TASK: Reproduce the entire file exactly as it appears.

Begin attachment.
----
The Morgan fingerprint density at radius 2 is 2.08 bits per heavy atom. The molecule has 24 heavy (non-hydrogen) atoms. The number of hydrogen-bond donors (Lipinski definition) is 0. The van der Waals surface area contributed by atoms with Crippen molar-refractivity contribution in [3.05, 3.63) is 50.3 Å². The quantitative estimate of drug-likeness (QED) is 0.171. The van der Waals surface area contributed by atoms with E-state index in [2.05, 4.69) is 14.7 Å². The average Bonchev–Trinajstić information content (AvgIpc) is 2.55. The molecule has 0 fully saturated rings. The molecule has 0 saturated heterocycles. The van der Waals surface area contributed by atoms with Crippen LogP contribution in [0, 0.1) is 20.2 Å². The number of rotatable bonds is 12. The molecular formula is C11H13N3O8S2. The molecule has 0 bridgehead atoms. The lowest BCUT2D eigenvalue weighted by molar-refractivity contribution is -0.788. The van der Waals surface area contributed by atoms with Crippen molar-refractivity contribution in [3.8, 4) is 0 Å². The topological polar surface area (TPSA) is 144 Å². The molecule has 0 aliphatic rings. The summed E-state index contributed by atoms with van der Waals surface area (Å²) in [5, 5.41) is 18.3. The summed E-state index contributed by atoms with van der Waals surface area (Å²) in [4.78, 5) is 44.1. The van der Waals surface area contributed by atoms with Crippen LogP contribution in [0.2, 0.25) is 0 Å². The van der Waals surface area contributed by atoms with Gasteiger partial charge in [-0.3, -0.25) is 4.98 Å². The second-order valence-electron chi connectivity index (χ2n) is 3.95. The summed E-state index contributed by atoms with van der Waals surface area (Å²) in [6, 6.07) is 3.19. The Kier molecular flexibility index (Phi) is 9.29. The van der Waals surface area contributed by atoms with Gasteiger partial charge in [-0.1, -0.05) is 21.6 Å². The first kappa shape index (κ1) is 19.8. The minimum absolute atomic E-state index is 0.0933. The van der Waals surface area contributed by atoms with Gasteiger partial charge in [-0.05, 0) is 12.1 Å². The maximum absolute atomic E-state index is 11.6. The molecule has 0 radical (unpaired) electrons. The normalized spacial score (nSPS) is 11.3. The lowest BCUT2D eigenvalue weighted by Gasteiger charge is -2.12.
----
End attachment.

The Morgan fingerprint density at radius 2 is 2.08 bits per heavy atom. The molecule has 24 heavy (non-hydrogen) atoms. The number of hydrogen-bond donors (Lipinski definition) is 0. The van der Waals surface area contributed by atoms with Crippen molar-refractivity contribution in [3.05, 3.63) is 50.3 Å². The quantitative estimate of drug-likeness (QED) is 0.171. The van der Waals surface area contributed by atoms with E-state index in [2.05, 4.69) is 14.7 Å². The average Bonchev–Trinajstić information content (AvgIpc) is 2.55. The molecule has 0 fully saturated rings. The molecule has 0 saturated heterocycles. The van der Waals surface area contributed by atoms with Crippen LogP contribution in [0, 0.1) is 20.2 Å². The number of rotatable bonds is 12. The molecular formula is C11H13N3O8S2. The molecule has 0 bridgehead atoms. The lowest BCUT2D eigenvalue weighted by molar-refractivity contribution is -0.788. The van der Waals surface area contributed by atoms with Crippen molar-refractivity contribution in [3.8, 4) is 0 Å². The topological polar surface area (TPSA) is 144 Å². The molecule has 0 aliphatic rings. The summed E-state index contributed by atoms with van der Waals surface area (Å²) in [5, 5.41) is 18.3. The summed E-state index contributed by atoms with van der Waals surface area (Å²) in [4.78, 5) is 44.1. The van der Waals surface area contributed by atoms with Crippen LogP contribution in [0.2, 0.25) is 0 Å². The van der Waals surface area contributed by atoms with Gasteiger partial charge in [-0.3, -0.25) is 4.98 Å². The second-order valence-electron chi connectivity index (χ2n) is 3.95. The summed E-state index contributed by atoms with van der Waals surface area (Å²) in [6, 6.07) is 3.19. The Kier molecular flexibility index (Phi) is 9.29. The van der Waals surface area contributed by atoms with Gasteiger partial charge in [-0.1, -0.05) is 21.6 Å². The first kappa shape index (κ1) is 19.8. The minimum absolute atomic E-state index is 0.0933. The van der Waals surface area contributed by atoms with Gasteiger partial charge in [-0.05, 0) is 12.1 Å². The maximum absolute atomic E-state index is 11.6. The molecule has 0 radical (unpaired) electrons. The normalized spacial score (nSPS) is 11.3. The lowest BCUT2D eigenvalue weighted by Gasteiger charge is -2.12.